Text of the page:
Our Mission


Say NO to East Hampton Airport is a community group dedicated to exploring environmentally-friendly and far more equitable community use of over 600 acres of Town-owned, commercially-zoned land which currently accommodates the East Hampton Airport. The code identifier for East Hampton Airport was changed in 2022, from KHTO to KJPX.

The environmental benefits of uses other than aviation on commercially-zoned town land are essential to protect the health, safety and well-being of the community as well as of residents across the East End and the length and breadth of Long Island.

Photo: AirNav,LLC

Formerly KHTO, now KJPX

About  Us

Say NO to East Hampton Airport community group is based on the East End of Long Island; the founding members reside in the Towns of East Hampton and Southampton.


Our group consists of noise-affected residents from communities across the East End, and others living in western Suffolk and Nassau counties, miles from JPX, East Hampton's noisy polluting airport. Other supporters live in noise affected areas in Queens, Brooklyn and NYC. ​Many of us have been impacted by noise and pollution from East Hampton Airport for well over 20 years. Each year, more and more people are impacted, as  non-essential private flights to JPX increase and flight paths are dispersed over a wider area.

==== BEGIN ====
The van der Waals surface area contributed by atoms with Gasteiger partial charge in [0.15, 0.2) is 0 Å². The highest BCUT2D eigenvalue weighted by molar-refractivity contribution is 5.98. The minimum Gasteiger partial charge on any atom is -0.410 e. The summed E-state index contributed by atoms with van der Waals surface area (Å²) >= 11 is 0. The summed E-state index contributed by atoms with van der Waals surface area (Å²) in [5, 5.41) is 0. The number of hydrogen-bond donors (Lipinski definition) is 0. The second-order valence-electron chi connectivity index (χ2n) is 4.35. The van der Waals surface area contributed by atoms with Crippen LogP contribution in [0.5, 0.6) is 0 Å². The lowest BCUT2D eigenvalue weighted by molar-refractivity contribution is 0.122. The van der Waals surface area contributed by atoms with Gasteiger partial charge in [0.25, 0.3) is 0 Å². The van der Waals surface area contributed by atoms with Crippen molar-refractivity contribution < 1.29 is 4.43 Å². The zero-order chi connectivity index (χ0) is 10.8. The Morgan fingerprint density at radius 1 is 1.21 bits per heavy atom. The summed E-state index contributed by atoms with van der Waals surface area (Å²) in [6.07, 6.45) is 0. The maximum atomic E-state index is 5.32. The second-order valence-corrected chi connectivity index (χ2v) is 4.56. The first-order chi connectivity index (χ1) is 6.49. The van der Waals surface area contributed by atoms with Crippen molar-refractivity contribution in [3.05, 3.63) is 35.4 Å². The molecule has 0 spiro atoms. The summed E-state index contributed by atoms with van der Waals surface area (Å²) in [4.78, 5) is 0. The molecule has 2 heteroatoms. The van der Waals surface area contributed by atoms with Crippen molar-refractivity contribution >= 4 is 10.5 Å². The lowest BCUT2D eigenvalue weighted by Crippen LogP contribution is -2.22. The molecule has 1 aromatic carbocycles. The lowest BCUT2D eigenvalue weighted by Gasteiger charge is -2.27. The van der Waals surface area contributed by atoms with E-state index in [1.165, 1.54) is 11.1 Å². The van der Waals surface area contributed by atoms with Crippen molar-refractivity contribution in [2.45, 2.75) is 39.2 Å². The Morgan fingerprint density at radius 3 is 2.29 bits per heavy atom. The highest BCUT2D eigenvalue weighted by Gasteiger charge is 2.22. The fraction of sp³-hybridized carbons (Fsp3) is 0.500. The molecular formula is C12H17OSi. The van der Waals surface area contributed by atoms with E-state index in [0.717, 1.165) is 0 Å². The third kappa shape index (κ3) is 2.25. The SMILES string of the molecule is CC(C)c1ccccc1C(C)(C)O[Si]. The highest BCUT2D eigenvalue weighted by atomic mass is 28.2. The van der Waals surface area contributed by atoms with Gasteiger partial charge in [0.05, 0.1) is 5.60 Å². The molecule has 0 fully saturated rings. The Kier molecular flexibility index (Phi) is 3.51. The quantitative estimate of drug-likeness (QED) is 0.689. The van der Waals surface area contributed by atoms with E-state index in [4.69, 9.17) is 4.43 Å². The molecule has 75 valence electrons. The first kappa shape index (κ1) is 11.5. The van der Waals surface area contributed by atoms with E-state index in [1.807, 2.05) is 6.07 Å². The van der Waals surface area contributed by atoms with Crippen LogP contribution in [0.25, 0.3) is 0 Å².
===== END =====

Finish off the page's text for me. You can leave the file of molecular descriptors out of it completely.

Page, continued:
Thousands of Long Island residents living beneath FAA-designated flight routes on the North and South Shores, as well as others living close to a flight path which follows the railroad line, are impacted by JPX-generated nerve-wracking aerial assault which occurs daily throughout spring and summer and well into fall.

 

Since JPX is open 365 days per year, and voluntary curfews often violated, even our holidays are ruined by air noise. 

An environmentally friendly choice for travel to East Hampton is by the LI RailRoad or Hampton Jitney, not by air.

The new code identifier JPX is an appropriate indicator of just what the facility is 

 

Just Plane Xcess.

Map: Loving-Long-island.com

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IMap courtesy of LIRR